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Stopping Earthquakes

Mike Rorty recently sat down with banking expert Perry Mehrling for an informative chat about the shadow banking market. There's a lot of good stuff in there, but I particularly liked Mehrling's conclusion:

Floating the system with money market liquidity, which is what the Fed did, didn't solve the problem, because it wasn't getting to the capital markets. That's why we need a credit insurer of last resort, to put a floor on the value of the best collateral in the system. I say the new Bagehot Rule should be: Insure freely but at a high premium.

Why a high premium? If you insure an earthquake, you are not making earthquakes more likely. The insurance contract is a purely derivative contract, it isn't influencing earthquakes. That is not true of insurance of financial risk. When AIG is selling you systemic risk insurance for 15 basis points, that price is too low. People said: "If I can get rid of the whole tail risk that cheaply, I should load up. I should take more systemic risk." So the prices were wrong. So the important thing for government intervention here is to get that price closer to a reasonable rate to prevent people from creating earthquakes.

That's an important point: Insurance, and its related products, are supposed to reflect the fundamental of the market. In this case, however, they pretty much recreated the fundamentals of the market. Perry Mehrling seems to agree with Michael Lewis that AIG was really the key player in that scam, but there's every chance that if it wasn't AIG, it would have been someone else: There was a short-term market opportunity for a company with a AAA-credit rating and an insufficient understanding of housing market risk. And there will probably be companies in the future who are all too happy to play that role again.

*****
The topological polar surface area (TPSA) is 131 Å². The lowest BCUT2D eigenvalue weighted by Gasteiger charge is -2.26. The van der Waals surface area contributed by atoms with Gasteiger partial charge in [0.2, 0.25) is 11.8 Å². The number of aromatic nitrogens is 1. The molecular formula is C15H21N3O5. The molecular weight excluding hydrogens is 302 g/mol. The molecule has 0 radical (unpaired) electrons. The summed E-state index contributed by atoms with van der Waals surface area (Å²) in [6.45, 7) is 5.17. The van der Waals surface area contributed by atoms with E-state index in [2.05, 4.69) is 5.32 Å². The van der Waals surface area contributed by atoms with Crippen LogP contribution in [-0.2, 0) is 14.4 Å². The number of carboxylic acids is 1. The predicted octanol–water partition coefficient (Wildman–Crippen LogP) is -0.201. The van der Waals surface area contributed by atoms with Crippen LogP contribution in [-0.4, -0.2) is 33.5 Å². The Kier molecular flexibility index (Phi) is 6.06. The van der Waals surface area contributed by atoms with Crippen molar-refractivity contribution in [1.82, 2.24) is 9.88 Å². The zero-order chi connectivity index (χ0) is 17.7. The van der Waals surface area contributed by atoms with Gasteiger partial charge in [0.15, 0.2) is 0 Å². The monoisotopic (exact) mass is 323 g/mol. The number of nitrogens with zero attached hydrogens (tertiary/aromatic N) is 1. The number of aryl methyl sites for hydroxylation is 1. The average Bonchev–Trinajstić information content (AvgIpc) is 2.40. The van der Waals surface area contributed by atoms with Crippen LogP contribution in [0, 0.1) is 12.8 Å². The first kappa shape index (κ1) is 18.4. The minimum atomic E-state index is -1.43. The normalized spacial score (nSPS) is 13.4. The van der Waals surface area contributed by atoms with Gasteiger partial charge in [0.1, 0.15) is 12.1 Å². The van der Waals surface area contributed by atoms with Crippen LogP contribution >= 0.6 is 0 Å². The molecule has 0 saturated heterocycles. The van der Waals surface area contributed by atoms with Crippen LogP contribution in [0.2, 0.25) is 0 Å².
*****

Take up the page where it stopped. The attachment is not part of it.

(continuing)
The clue that something was wrong, however, was that the addition of this one company appeared to change the fundamentals of the market: The addition if, in effect, a risk insurer suddenly transformed how much risk could be carried, and how much money could be made, and how much lending could happen even in a period when interest rates were rising. When your efforts to spread the consequences of risk actually appear to be eliminating the threat of risk, something is very wrong in your market.

By Ezra Klein  |  July 14, 2009; 10:39 AM ET
Categories:  Financial Crisis , Financial Regulation , Solutions  
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Comments

While it is true that the existence of earthquake insurance does not increase the likelihood of earthquakes, it can increase the amount and value of the property that is exposed to earthquakes, by encouraging more construction in earthquake-prone areas. Of course, even if earthquake insurance was basically free, market forces would stop real estate prices in those areas from rising too much above comparable properties in earthquake-free areas, but this does not guarantee an avoidance of disaster (after all, subprime mortgages never became more valuable than their prime counterparts, even with all the hedging, repackaging, and leverage, and look what happened with that).

Anyway, the point is that even "benign" insurance does have some distorting effect on the market it insures.

Posted by: terry17 | July 14, 2009 1:34 PM | Report abuse

This is the problem known to economists as "moral hazard". Like adverse selection, it is one of the most profound causes of market failure in insurance markets.

In many cases it is mitigated by the fact that there are non-financial costs to becoming ill, having your a fire or earthquake destroy your house, etc. Even so, it is still necessary to enforce laws against arson. It is not easy to see how to fix the problem of moral hazard when the risk being insured is entirely financial.

Posted by: davidand36 | July 15, 2009 12:26 AM | Report abuse

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